Cloud computing is gaining increasing attention from the pharmaceutical and medical device industries – its flexible and cost effective. However, it also presents many questions surrounding the traditional approach to controlling computer systems, including:
- Can GxP regulatory requirements still be met with Cloud computing?
- Is a different approach required when GxP companies don’t have full control over the Cloud?
The following sections consider aspects relevant to these questions.
Cloud computing is still an evolving technology and the risks to compliance must be balanced against the benefits. Careful development of risk-based, GxP defendable, cloud strategies are required before committing to cloud-based solutions. Tasks to consider are:
- Risk-Benefit Analysis
- Developing requirements and constraints for the system
- Determining the type of service model to implement – Infrastructure as a Service (IaaS), Platform as a Service (PaaS) or Software as a Service (SaaS)
- Determining the type of deployment model – private, public, community or hybrid
- Developing criteria for vendor selection and procedures for conducting service provider audits
- Developing requirements for data integrity and security
- Detailling the procedural controls – for example, managing the system, user instructions, security and access controls.
What validation approach should be used?
According to PIC/S PE 009-10 Annex 11 (Computerised Systems), ‘The application should be validated; IT infrastructure should be qualified.’ Consequently, infrastructure qualification documents are still mandated for validated applications hosted in a cloud environment.
Installation Qualification (IQ) of the application hosted on the cloud presents unique problems – for example, there is no dedicated server for the software or a specific physical location. Therefore, the IQ design must meet the intended purpose of an IQ and not just follow the standard implementation approach – consider the underlying requirements of CSV.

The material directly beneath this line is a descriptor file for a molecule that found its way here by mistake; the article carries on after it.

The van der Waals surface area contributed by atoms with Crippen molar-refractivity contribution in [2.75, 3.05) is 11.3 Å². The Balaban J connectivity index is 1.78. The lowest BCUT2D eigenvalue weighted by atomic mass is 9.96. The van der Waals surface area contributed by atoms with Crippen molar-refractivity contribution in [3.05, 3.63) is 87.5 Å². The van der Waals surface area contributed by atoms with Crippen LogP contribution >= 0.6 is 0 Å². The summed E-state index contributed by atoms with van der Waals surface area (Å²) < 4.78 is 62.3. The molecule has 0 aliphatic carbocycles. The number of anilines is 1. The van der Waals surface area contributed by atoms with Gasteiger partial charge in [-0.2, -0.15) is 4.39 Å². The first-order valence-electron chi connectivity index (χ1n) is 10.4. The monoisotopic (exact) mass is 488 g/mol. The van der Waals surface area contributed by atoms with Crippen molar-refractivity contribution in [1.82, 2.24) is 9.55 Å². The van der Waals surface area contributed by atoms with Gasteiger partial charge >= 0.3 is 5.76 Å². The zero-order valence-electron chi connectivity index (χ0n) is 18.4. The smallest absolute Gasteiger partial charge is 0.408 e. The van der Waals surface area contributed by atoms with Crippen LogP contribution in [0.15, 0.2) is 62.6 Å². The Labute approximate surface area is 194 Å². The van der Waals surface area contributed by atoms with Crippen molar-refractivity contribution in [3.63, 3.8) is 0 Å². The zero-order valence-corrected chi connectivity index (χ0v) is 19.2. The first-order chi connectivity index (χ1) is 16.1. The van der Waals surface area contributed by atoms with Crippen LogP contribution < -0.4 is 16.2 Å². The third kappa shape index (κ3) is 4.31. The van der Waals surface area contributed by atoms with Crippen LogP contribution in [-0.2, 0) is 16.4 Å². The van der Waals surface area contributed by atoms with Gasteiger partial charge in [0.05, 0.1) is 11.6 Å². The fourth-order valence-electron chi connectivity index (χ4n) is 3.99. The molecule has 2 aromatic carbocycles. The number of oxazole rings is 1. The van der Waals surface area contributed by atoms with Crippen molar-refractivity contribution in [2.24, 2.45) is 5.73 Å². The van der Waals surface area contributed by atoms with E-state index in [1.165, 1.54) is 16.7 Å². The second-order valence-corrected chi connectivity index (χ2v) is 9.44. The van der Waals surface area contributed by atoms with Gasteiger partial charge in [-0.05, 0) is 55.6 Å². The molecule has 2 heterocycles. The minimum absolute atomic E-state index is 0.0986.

Which vendor is appropriate?
Vendor management plays a vital role in assuring that the quality and compliance of the services provided are maintained. PIC/S PE 009-10 Annex 11 (Computerised Systems) clearly defines the responsibilities of the suppliers and service providers involved and these should be included in any service level agreement (SLA):
When third parties (e.g. suppliers, service providers) are used e.g. to provide, install, configure, integrate, validate, maintain (e.g. via remote access), modify or retain a computerised system or related service or for data processing, formal agreements must exist between the manufacturer and any third parties, and these agreements should include clear statements of the responsibilities of the third party.
PIC/S, PE 009-10 (Annexes), 1 January 2013
Third-party cloud providers (Iaas and Paas) are generally not aware of the security, privacy and regulatory needs for GxP. Therefore, all GxP requirements must be included in the SLA and ensure that the service provider understands their responsibilities (this might require several discussions).
Cloud suppliers must be regularly audited, like any other supplier, to confirm that the quality of the services is well maintained with respect to the agreement and therefore GxP requirements. However, unlike other service providers, you cannot always audit the specific ‘physical’ site where your data is being kept, but you can check that there are adequate controls in place to maintain data integrity. Even though it is cloud-based, patient safety and product quality must not be compromised.
The future and beyond
Despite all the concerns regarding controls around cloud-base solutions, cloud computing offers significant potential to the pharmaceutical industry – if it is GxP-compliant. However, until the technology matures and new control strategies become more accepted by the regulators and within the regulatory environment, solutions still require careful consideration to meet the compliance, security and regulatory hurdles.